August 13, 2003
When the Whites arrived, Western New York was littered with the works of earlier people. Stone walls, graded roads, and fortifications were reported, though most commonly these markers were earthen mounds or enclosures. The Native Americans seldom had any tradition about the people who had put them in place. Most of us now believe that the influence of the Mississippian (Mound-Builder) culture was behind them. The settlement and the plow have been lethal to most of these fragile works, and even the old mound-fanatic E. G. Squier confessed ruefully in 1849 that the Western Door held little any more worth looking at.
As these works were destroyed in the last century a stablefull of curiosities seems to have come out.
T. Apoleon Cheney notes (in Illustrations of the Ancient Monuments of Western New York) that a twelve-foot high elliptical mound above Cattaraugus County’s Conewango Valley held eight big skeletons. Most crumbled, but a thigh bone was found to be 28” long. Exquisite stone points, enamelwork, and jewelry (like that of Mexico or Peru) were also unearthed in the area. The mound looked like those of the Old World.
Cheney also mentions a skeleton seven-foot-five (with an unusually thick skull) from a Chautauqua County site near Cassadaga Creek. Inside a very old mound near Cassadaga Lake were some large skeletons that were examined by medical gentlemen.” One measured nearly nine feet. (In 1938 Charles Hunnington of Randolph was so inspired by Doc Cheney’s finds that he made two giant “wooden Indian” statues, probably still at the museum in Little Valley.)
The History of Cattaraugus County notes the town of Carrollton’s “Fort Limestone,” whose rough figure-eight enclosed five acres. In 1851 the removal of a stump turned up a mass of human bones. Some were enormous. Franklinville’s Marvin Older virtually gamboled about the site with them: a skull fit over his size seven-and-a-half head; a rib curved all the way around him, a shinbone went from his ankle to above his knee, and a jaw – with bodacious molars – went over his own. Its first owner had probably stood eight feet tall.
Stafford Cleveland’s History and Directory of Yates County refers to skeletons from a conical burial mound by Keuka Lake in the early 1800’s. A Penn Yan doctor found that many were seven footers. (Tales of ghosts and buried treasure cling to this vicinity as well.)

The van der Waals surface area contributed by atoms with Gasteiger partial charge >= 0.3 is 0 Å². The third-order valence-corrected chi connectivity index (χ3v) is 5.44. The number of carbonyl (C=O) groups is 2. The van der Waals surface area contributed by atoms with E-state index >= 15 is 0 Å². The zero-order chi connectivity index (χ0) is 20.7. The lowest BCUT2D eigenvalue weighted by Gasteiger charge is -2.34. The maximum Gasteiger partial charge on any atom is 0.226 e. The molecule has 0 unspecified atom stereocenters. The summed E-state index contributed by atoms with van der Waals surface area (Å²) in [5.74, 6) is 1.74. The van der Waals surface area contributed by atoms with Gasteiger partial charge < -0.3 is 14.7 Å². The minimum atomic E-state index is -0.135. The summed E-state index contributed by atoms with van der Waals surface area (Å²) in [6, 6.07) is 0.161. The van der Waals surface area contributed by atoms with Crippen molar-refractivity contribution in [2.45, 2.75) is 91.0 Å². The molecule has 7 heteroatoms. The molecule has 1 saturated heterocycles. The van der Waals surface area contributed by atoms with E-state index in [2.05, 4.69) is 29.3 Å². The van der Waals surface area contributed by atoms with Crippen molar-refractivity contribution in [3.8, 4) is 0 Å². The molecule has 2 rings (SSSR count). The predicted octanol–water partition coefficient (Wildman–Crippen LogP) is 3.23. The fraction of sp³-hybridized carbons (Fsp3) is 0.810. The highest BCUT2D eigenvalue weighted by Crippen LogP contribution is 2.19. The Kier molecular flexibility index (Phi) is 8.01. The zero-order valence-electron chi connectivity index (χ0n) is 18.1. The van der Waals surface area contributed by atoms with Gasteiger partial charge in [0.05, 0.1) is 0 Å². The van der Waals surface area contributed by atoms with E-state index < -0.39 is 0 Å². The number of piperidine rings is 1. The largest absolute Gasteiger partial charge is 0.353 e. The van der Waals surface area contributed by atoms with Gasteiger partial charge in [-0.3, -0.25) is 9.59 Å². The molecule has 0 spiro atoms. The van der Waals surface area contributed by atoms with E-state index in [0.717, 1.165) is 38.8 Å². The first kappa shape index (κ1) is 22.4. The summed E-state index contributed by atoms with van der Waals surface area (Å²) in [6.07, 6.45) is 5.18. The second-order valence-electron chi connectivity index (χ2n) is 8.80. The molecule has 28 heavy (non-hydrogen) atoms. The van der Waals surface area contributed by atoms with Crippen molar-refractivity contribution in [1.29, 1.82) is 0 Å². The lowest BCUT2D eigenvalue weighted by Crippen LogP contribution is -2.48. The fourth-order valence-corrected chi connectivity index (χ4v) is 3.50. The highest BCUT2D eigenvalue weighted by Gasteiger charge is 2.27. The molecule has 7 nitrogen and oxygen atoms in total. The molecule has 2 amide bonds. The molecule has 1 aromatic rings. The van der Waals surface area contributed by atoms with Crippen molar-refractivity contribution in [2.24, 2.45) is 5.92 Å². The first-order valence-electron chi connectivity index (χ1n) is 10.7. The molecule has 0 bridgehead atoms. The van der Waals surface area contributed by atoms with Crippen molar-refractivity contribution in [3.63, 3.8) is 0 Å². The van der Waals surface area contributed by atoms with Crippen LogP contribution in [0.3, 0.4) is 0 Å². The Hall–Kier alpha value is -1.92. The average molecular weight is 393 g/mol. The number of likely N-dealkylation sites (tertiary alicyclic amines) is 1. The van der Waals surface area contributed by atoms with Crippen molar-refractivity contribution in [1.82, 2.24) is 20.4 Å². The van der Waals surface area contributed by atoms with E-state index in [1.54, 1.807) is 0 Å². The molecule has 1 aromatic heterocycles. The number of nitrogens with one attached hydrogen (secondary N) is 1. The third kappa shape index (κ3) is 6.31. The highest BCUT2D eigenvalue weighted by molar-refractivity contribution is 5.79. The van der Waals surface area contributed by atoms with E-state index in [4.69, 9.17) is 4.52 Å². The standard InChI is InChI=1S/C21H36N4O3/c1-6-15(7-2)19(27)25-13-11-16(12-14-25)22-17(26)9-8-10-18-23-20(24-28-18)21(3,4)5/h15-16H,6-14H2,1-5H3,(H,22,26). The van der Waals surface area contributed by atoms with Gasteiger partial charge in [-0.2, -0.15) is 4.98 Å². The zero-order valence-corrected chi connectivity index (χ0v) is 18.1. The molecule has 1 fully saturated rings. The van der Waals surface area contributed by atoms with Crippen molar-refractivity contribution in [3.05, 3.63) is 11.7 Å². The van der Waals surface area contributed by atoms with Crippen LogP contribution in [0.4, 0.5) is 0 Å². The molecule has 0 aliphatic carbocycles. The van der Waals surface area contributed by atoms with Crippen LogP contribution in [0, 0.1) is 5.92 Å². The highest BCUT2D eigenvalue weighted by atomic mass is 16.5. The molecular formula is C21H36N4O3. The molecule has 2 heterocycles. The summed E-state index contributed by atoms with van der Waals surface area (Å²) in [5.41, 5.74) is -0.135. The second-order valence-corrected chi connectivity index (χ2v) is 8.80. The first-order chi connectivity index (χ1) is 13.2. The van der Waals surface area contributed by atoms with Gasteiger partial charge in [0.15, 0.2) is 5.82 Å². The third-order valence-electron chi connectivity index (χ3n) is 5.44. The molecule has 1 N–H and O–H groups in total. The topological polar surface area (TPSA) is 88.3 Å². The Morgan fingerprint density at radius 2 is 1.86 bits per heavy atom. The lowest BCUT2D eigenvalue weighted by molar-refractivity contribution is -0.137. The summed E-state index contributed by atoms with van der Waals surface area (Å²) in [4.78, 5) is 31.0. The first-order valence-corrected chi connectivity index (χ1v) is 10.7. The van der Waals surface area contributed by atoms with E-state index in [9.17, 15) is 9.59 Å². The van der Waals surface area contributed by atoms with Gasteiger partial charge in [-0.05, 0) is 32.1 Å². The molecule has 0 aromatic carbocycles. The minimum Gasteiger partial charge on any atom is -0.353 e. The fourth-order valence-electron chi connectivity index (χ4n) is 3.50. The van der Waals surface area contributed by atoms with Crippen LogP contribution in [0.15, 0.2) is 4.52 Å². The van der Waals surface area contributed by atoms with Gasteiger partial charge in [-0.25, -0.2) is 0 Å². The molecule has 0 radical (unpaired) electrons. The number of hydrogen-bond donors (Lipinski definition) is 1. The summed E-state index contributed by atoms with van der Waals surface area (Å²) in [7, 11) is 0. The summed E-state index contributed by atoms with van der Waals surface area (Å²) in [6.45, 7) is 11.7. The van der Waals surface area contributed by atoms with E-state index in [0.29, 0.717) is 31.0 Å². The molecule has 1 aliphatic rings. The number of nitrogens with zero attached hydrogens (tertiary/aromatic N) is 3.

Turner’s History of the Holland Purchase reports an ancient three-acre earth fort in Orleans county (about one and a half miles west of Shelby Center) that covered seven- and eight-foot skeletons. Their skulls were well developed in front, broad between the ears, and flattened on top. Also, Turner notes that, upon digging a cellar on his town of Aurora farm, Charles P. Pierson found a giant of his own.
The 1879 History of Allegany County noted a circular mound between Philip’s Creek and the Genesee in the village of Belmont. Several feet high and fifteen or so in diameter, it disgorged human bones, some very large, when the railroad was made in 1849 and 1850.
Giant human skeletons don’t ring any bells with us. Some think the Scandinavians were in Western New York, and they were considered virtual giants in the ancient world (whose people were traditionally much shorter than those now). Many Vikings would seem tall even today, but they were not routinely seven-footers.
Not all the humanlike skeletons found about the Western Door were so surely human. Several old histories discuss the two very bizarre skulls taken in the early 1820’s from a mound on Tonawanda Island near Buffalo. One early writer notes each “portentous, protruding lower jaw and canine forehead.” Another adds that the burial customs were entirely unlike those of the region’s natives.
Our County and Its People (Truman C. White, 1898) mentions skeletons that seem to have been “platycnemic” – flat-shinned. In the bluff at Fort Porter (Buffalo) one such skeleton was found near ancient implements. Burials of up to three such skeletons have been found high up on river or lake banks about the region. Their flat shins and “other skeletal peculiarities” were thought due to climbing and living in trees. These are odd stories to make up.
In nature’s evident experiments toward Homo sapiens, some of the discontinued models were very large (Gigantopithecus comes to mind); none are thought to have set foot or dragged knuckle on any American soil. Jess Stearn (in Montezuma’s Serpent) cites finds from the American southwest implying some giant, bestial hominid was here. Jim Brandon’s Weird America lists two such accounts from just outside the Western Door.
An eight-footer turned up in an Ellisburg, PA mound (near Wellsville, NY) in 1886. The same year a team of professors and professionals found dozens of huge, oddly-skulled humans in a mound in Sayre, PA (near Elmira, NY). They averaged seven feet, though some were taller, and some had horny knobs on their foreheads. Several went to the American Investigating Museum in Philadelphia, into which they disappeared. Modern fans of Bigfoot (seen in almost all the states of the Union) might rejoice at historical testimony of monster bones; for the rest of us the matter is just… weird.
Written by Mason C. Winfield